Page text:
The Headless Ghost
Sixty-two minutes of genius so remarkably efficient they express all of a feature-length film and more, without compression.
Ambrose Castle, tour by the present Earl of Ambrose, family portraits, two American exchange students and one from Denmark, ghosts (the ancestor home from the Crusades who found an unfaithful wife and strangled her, another who rules an endless feast while a third, who led a rebellion against Henry VII, searches for the head he lost).
Efforts to remedy the situation crowned with success, acknowledgment of the castle as repository of great learning and devices conducive to wisdom, well worth the two shillings for upkeep.
Charming, capable actors, comedy, everything.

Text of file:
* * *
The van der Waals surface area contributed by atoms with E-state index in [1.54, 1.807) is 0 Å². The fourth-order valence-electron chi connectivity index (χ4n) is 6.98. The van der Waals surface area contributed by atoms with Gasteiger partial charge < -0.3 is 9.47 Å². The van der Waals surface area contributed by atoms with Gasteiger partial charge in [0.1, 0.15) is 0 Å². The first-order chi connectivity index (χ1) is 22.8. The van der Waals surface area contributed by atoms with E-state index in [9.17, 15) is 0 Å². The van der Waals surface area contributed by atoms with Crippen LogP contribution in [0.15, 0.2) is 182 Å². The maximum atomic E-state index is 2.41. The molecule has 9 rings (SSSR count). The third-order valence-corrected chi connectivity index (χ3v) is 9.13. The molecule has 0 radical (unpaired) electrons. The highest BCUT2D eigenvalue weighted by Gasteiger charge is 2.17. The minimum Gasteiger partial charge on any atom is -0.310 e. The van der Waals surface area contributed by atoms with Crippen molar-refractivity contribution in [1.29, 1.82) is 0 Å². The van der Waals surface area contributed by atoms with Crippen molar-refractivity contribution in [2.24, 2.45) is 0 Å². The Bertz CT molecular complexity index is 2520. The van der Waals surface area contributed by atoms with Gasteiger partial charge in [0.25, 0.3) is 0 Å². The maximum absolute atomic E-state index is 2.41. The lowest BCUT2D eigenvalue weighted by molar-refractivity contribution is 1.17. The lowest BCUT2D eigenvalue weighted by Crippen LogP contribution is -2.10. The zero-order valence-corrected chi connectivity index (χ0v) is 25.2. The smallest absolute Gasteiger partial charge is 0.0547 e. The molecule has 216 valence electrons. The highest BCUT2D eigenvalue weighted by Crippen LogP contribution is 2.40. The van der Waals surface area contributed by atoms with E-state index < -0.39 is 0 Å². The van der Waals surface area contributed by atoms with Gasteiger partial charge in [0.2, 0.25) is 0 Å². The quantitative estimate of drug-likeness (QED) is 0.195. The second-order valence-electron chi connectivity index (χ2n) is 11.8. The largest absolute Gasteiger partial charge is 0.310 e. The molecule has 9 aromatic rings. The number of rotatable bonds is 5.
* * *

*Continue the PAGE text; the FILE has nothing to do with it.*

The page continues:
Critics do not seem to have been very much aware of it.
1776 (prologue) and 1792 are given as the dates in question.
Captain Clegg, hanged 1776 at Rye.
Dutch gin and French wine (cf. John Sturges’ The Hallelujah Trail). Or, him that was dead and buried now parson of Dymchurch on the Romney Marshes, home of smugglers.
An exquisite mise en scène, notably at the parsonage. Notorious skeletal “phantoms” on horseback haunt the place (cf. Hamilton’s Live and Let Die).
“Engaging costume melodrama of skulduggery on the low seas”, according to Eleanor Mannikka (Rovi), “set back in the 18th century.” Halliwell’s Film Guide complains of “totally predictable plot development.”
The Americans take a hand in ferreting out a well-defended double agent in the British Secret Service.
The angle of attack is the very one in Hitchcock’s Torn Curtain, Burgess and Philby et al.
The largest influence is Anderson’s The Quiller Memorandum, but The 39 Steps is cited, on a foundation of Sam Spade, Philip Marlowe and Harry Palmer. The torture scene figures in Thompson’s The Evil That Men Do, the ending is from Reed’s The Third Man.
A five-second shot of the Thames (in the course of a montage) reveals that Monet painted exactly what he saw.